While I am grateful that Pi Day gives some much-needed publicity to math, it’s a contrivance like textbook problems about two trains approaching from opposite directions. (Honestly, rather than spend your time determining how long until two trains on the same track collide, why not use that time to inform someone about the imminent collision?) Other than containing the same digits that appear in 3.14, there’s nothing terribly special about 3/14. And it propagates the widely held belief that π is only known to two decimal places.

That said, the cultural significance of Pi Day cannot be overstated. (Or maybe it just was?) Consequently, there are **six cool Pi Day cards at Illuminations** for you to share with friends via Facebook, Twitter, and Pinterest, or download them and include them in an email, on your website, or in a blog post. This one is my favorite:

Recently, there has been a movement to replace π with τ = 2π. (See The Tau Manifesto.) That would suit me just fine, and then we could celebrate Tau Day, which occurs on the more mathematical date 6/28. In addition to 6.28 representing the value of 2π (to two decimal places, anyway), it is also the case that both 6 and 28 are perfect numbers (the sum of their proper factors is equal to the number itself), and this year the value of the month, date and year of 6/28/12 are all even.

Please understand, my disdain for 3/14/12 is not personal. It’s just that other dates this year are, well, *mathier*.

Christmas Eve is one of those mathier dates…

- When written as 12/24/12, all of
*mm*,*dd*and*yy*are even. *mm*+*yy*=*dd*- Each of the digits within the date (1, 2, and 4) are powers of 2.
- The sum of the digits is 1 + 2 + 2 + 4 + 1 + 2 = 12, and 122412 ÷ 12 = 10,201 = 101
^{2}.

…as is the ninth of June…

- The numbers 6, 9, 12 form an arithmetic sequence.
- All three numbers are multiples of 3.
- The month (6) is a perfect number, the date (9) is a square number, and the year (12) is the smallest abundant number.

What do you think is the mathiest date of 2012? And what criteria do you use to determine if a date is mathy?

### Memorable Math Mnemonics

I recently read a conference proposal in which the potential presenter declared, “PEMDAS must die!” Upon reading this, I thought, “Hear, hear!” But then the potential presenter claimed, “We should use GEMDAS instead!” Really? Does this presenter honestly believe that changing P (parentheses) to G (grouping) is sufficient to eliminate all the problems students have with order of operations?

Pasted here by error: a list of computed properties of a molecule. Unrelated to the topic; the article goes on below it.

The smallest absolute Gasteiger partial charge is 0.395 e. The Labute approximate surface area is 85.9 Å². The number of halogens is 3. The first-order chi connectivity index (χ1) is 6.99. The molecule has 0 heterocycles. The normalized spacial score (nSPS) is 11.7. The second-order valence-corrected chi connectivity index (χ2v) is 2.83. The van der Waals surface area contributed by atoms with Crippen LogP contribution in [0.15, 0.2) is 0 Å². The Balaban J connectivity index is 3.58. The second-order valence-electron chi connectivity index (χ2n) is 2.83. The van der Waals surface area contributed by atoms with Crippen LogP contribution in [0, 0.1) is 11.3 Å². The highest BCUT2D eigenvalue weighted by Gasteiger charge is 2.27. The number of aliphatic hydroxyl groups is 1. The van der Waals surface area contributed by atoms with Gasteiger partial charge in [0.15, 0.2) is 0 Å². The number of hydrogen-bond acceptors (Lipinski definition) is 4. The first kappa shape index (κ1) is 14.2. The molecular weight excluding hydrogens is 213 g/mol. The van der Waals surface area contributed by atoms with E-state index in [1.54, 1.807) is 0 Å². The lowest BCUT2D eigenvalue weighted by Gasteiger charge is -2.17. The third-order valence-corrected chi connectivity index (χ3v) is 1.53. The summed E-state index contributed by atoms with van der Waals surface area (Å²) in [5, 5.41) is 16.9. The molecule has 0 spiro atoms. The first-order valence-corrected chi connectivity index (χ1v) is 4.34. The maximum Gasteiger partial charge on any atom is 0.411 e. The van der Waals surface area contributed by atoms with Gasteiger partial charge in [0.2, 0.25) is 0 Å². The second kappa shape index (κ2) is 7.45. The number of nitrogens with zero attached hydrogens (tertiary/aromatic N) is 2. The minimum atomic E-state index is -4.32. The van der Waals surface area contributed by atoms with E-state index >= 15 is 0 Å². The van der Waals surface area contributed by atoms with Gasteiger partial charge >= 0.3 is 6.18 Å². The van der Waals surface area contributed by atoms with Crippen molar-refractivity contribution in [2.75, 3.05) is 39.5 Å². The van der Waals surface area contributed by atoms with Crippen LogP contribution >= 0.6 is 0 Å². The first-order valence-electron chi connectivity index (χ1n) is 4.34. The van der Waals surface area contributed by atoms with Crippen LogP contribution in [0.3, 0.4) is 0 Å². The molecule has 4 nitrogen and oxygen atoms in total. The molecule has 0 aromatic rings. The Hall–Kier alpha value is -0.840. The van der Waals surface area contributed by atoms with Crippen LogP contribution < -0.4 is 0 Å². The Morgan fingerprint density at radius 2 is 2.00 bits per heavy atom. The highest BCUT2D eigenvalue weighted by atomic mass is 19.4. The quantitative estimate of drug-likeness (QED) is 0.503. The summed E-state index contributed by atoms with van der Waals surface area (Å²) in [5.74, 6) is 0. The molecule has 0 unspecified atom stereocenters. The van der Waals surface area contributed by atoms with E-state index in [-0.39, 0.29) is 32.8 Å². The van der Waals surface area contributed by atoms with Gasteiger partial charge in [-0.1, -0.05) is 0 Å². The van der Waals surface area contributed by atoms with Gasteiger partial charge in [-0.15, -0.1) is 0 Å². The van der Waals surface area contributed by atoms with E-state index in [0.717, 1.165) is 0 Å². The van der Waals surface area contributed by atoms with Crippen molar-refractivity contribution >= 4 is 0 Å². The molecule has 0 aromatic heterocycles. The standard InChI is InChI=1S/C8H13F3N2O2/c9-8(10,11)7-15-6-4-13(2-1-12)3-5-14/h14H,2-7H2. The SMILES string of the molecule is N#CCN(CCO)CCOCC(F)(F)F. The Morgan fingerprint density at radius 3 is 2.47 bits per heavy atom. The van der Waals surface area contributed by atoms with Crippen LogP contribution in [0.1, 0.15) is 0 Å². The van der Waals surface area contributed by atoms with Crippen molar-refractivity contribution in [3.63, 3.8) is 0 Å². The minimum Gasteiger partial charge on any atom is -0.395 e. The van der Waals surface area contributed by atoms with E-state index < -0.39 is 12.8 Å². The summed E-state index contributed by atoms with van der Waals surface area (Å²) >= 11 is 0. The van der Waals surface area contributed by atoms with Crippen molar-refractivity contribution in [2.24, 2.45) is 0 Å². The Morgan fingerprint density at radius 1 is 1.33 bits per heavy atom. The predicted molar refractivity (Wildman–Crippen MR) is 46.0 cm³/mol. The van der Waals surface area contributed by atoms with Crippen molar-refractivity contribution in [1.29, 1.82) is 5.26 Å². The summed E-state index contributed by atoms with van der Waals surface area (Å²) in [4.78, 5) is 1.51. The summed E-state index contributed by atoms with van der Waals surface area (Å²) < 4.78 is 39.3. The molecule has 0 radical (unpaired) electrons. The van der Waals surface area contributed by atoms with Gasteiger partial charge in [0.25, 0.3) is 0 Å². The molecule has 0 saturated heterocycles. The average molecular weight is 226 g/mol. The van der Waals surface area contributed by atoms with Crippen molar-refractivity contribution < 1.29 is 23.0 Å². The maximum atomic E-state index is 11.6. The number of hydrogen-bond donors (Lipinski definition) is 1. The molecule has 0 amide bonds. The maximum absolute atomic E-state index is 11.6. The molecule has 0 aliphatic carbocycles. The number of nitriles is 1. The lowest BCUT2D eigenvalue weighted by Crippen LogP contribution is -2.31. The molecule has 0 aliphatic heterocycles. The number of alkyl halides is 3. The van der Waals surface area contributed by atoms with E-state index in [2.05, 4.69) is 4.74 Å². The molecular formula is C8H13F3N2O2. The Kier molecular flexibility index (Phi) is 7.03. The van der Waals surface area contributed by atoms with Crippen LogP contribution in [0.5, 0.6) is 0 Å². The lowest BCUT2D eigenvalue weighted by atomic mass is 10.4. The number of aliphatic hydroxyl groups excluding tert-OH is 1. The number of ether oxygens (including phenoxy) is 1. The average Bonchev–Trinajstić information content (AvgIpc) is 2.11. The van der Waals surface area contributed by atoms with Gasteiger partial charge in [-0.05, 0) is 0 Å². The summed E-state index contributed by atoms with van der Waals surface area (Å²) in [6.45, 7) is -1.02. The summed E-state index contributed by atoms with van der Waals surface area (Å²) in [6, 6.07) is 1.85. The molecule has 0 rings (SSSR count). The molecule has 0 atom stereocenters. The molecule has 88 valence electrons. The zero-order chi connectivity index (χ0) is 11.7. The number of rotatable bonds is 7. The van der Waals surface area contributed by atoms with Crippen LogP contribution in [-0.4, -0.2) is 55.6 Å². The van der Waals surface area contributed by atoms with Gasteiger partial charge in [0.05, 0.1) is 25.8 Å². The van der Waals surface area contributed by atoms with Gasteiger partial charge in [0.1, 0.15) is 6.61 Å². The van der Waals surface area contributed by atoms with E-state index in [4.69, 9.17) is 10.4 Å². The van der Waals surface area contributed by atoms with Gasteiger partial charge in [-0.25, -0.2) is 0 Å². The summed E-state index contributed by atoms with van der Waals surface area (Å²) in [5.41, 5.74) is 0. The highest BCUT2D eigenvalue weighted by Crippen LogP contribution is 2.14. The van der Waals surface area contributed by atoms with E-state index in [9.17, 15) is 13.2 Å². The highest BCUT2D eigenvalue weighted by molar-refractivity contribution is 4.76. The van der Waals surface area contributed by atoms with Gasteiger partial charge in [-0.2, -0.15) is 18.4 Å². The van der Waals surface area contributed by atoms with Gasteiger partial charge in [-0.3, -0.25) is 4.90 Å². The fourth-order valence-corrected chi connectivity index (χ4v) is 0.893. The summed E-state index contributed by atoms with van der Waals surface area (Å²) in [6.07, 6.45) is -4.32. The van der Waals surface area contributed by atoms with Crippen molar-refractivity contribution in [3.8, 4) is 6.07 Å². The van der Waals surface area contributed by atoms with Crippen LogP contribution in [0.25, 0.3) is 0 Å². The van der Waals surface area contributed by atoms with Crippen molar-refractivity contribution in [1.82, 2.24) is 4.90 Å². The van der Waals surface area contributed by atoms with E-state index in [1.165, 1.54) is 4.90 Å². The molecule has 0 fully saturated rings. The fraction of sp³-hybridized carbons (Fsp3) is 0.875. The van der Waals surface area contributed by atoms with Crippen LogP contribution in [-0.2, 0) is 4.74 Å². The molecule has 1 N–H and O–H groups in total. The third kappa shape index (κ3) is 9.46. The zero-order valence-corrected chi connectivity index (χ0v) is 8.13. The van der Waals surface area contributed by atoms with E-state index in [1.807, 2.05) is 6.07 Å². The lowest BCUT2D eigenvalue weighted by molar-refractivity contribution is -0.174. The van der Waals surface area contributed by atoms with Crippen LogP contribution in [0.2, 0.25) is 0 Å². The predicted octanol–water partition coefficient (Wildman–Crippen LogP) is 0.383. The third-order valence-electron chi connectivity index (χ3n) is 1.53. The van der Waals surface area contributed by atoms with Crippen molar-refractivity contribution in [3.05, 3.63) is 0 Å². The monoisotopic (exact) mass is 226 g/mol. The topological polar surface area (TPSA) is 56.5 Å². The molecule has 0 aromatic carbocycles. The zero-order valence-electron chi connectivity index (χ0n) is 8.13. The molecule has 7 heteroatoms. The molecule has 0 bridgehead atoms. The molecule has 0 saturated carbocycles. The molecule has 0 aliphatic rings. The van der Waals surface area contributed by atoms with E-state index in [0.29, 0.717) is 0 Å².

I have heard that some teachers use GEMS, where M stands for both multiplication and division and S stands for both subtraction and addition. That eliminates the problem some students have, thinking that multiplication has to happen before division or that addition has to happen before subtraction.

Whatever. From my experience, most of the trouble students have with PEMDAS, GEMDAS, or GEMS typically results from a failure to consider it at all when working with a complex expression. It isn’t the mnemonic.

Here’s a mnemonic for remembering what a mnemonic is: Think about a person with a terrible memory who previously suffered an inflammatory lung condition. Imagine that he often makes up catchy little phrases to help him remember things. Then you can make the association of *pneumonic* with *mnemonic*, and you won’t have any more trouble. There, now… isn’t that simple?

The following are some of my favorite mnemonics.

**Feet in a Mile**

Five Tomatoes → 5 2 M8 0’s → 5,280 feet per mile

**Tough Multiplication Fact**

5, 6, 7, 8 → 56 = 7 × 8

**Arithmetic**

A Rat In The House May Eat The Ice Cream

**Multiplying Signed Numbers**

My **friend’s friend** is my **friend** (pos × pos = pos)

My **friend’s enemy** is my **enemy** (pos × neg = neg)

My **enemy’s friend** is my **enemy** (neg × pos = neg)

My **enemy’s enemy** is my **friend** (neg× neg = pos)

**Interest Formula**

**I** am **pr**e**t**ty → *I* = *prt*

**Distance Formula**

DiRT → *d* = *rt*

**Metric System**

King Henry Died By Drinking Chocolate Milk

Kilo, Hecto, Deca, Base, Deci, Centi, Milli

**Trig Formulas**

(sung to the tune of *Yankee Doodle*)

Oscar had a heap of apples, sine and cosine tangent

**Angle Sum Formulas**

Sine Cosine, Cosine Sine;

Cosine Cosine, Sign Sine Sine!

sin (*a* + *b*) = sin *a* cos *b* + cos *a* sin *b*

cos (*a* + *b*) = cos *a* cos *b* – sin *a* sin *b*

** e** (6 digits)

By omnibus I traveled to Brooklyn.

**π** (7 digits)

May I have a large container of coffee?

**π** (3,835 digits)

In 1995, Mike Keith wrote a poem called *Poe, E., Near A Raven*, which gave the first 740 digits of π (the number of letters in each word indicates the value for that digit of π). It was based on Edgar Allan Poe’s poem *The Raven*. But some people are never satisfied, so he later wrote the *Cadaeic Cadenza*, which gives the first 3,835 digits of π.